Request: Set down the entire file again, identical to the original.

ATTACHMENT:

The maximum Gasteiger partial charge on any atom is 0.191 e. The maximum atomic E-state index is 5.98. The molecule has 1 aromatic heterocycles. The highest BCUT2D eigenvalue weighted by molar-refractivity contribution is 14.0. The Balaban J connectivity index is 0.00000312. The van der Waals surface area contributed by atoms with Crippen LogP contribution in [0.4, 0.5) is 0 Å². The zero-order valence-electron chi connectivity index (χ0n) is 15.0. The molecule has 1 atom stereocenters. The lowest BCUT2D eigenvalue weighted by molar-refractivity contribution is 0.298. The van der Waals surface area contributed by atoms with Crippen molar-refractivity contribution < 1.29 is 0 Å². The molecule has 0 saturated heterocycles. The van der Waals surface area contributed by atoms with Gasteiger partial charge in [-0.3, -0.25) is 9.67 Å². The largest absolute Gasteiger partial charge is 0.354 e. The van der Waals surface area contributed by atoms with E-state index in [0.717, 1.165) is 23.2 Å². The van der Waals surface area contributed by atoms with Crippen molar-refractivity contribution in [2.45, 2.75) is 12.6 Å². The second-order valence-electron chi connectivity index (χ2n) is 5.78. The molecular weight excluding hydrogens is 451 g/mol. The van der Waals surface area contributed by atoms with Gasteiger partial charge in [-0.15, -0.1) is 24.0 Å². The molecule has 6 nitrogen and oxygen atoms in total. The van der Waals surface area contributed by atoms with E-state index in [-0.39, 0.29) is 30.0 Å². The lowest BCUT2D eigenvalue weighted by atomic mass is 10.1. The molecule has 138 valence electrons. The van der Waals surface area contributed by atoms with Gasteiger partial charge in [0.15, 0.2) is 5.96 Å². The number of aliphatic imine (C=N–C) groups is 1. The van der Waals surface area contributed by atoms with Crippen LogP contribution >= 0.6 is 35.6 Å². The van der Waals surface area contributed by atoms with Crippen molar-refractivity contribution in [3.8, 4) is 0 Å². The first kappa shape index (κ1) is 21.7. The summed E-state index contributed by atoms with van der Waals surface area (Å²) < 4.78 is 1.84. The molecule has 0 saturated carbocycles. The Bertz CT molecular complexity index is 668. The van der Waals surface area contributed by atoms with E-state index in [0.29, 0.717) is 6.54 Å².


The maximum Gasteiger partial charge on any atom is 0.191 e. The maximum atomic E-state index is 5.98. The molecule has 1 aromatic heterocycles. The highest BCUT2D eigenvalue weighted by molar-refractivity contribution is 14.0. The Balaban J connectivity index is 0.00000312. The van der Waals surface area contributed by atoms with Crippen LogP contribution in [0.4, 0.5) is 0 Å². The zero-order valence-electron chi connectivity index (χ0n) is 15.0. The molecule has 1 atom stereocenters. The lowest BCUT2D eigenvalue weighted by molar-refractivity contribution is 0.298. The van der Waals surface area contributed by atoms with Crippen molar-refractivity contribution < 1.29 is 0 Å². The molecule has 0 saturated heterocycles. The van der Waals surface area contributed by atoms with Gasteiger partial charge in [-0.3, -0.25) is 9.67 Å². The largest absolute Gasteiger partial charge is 0.354 e. The van der Waals surface area contributed by atoms with E-state index in [0.717, 1.165) is 23.2 Å². The van der Waals surface area contributed by atoms with Crippen molar-refractivity contribution in [2.45, 2.75) is 12.6 Å². The second-order valence-electron chi connectivity index (χ2n) is 5.78. The molecular weight excluding hydrogens is 451 g/mol. The van der Waals surface area contributed by atoms with Gasteiger partial charge in [-0.15, -0.1) is 24.0 Å². The molecule has 6 nitrogen and oxygen atoms in total. The van der Waals surface area contributed by atoms with E-state index in [-0.39, 0.29) is 30.0 Å². The lowest BCUT2D eigenvalue weighted by atomic mass is 10.1. The molecule has 138 valence electrons. The van der Waals surface area contributed by atoms with Gasteiger partial charge in [0.15, 0.2) is 5.96 Å². The number of aliphatic imine (C=N–C) groups is 1. The van der Waals surface area contributed by atoms with Crippen LogP contribution >= 0.6 is 35.6 Å². The van der Waals surface area contributed by atoms with Crippen molar-refractivity contribution in [3.8, 4) is 0 Å². The first kappa shape index (κ1) is 21.7. The summed E-state index contributed by atoms with van der Waals surface area (Å²) < 4.78 is 1.84. The molecule has 0 saturated carbocycles. The Bertz CT molecular complexity index is 668. The van der Waals surface area contributed by atoms with E-state index in [0.29, 0.717) is 6.54 Å².